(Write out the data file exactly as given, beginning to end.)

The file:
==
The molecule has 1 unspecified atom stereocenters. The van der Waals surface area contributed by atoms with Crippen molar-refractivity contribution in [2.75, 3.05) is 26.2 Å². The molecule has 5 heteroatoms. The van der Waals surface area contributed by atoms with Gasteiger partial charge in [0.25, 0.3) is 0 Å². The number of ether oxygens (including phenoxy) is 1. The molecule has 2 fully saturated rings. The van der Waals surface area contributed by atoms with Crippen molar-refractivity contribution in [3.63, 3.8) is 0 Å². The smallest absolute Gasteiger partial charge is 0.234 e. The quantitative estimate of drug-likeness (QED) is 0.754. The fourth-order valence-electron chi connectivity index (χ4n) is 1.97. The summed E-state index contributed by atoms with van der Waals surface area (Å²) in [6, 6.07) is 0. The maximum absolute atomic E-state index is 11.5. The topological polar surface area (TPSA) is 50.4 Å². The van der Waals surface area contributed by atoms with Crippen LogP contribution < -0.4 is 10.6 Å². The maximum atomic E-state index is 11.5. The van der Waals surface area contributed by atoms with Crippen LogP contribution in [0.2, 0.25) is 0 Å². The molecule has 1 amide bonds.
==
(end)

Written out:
The molecule has 1 unspecified atom stereocenters. The van der Waals surface area contributed by atoms with Crippen molar-refractivity contribution in [2.75, 3.05) is 26.2 Å². The molecule has 5 heteroatoms. The van der Waals surface area contributed by atoms with Gasteiger partial charge in [0.25, 0.3) is 0 Å². The number of ether oxygens (including phenoxy) is 1. The molecule has 2 fully saturated rings. The van der Waals surface area contributed by atoms with Crippen molar-refractivity contribution in [3.63, 3.8) is 0 Å². The smallest absolute Gasteiger partial charge is 0.234 e. The quantitative estimate of drug-likeness (QED) is 0.754. The fourth-order valence-electron chi connectivity index (χ4n) is 1.97. The summed E-state index contributed by atoms with van der Waals surface area (Å²) in [6, 6.07) is 0. The maximum absolute atomic E-state index is 11.5. The topological polar surface area (TPSA) is 50.4 Å². The van der Waals surface area contributed by atoms with Crippen LogP contribution < -0.4 is 10.6 Å². The maximum atomic E-state index is 11.5. The van der Waals surface area contributed by atoms with Crippen LogP contribution in [0.2, 0.25) is 0 Å². The molecule has 1 amide bonds.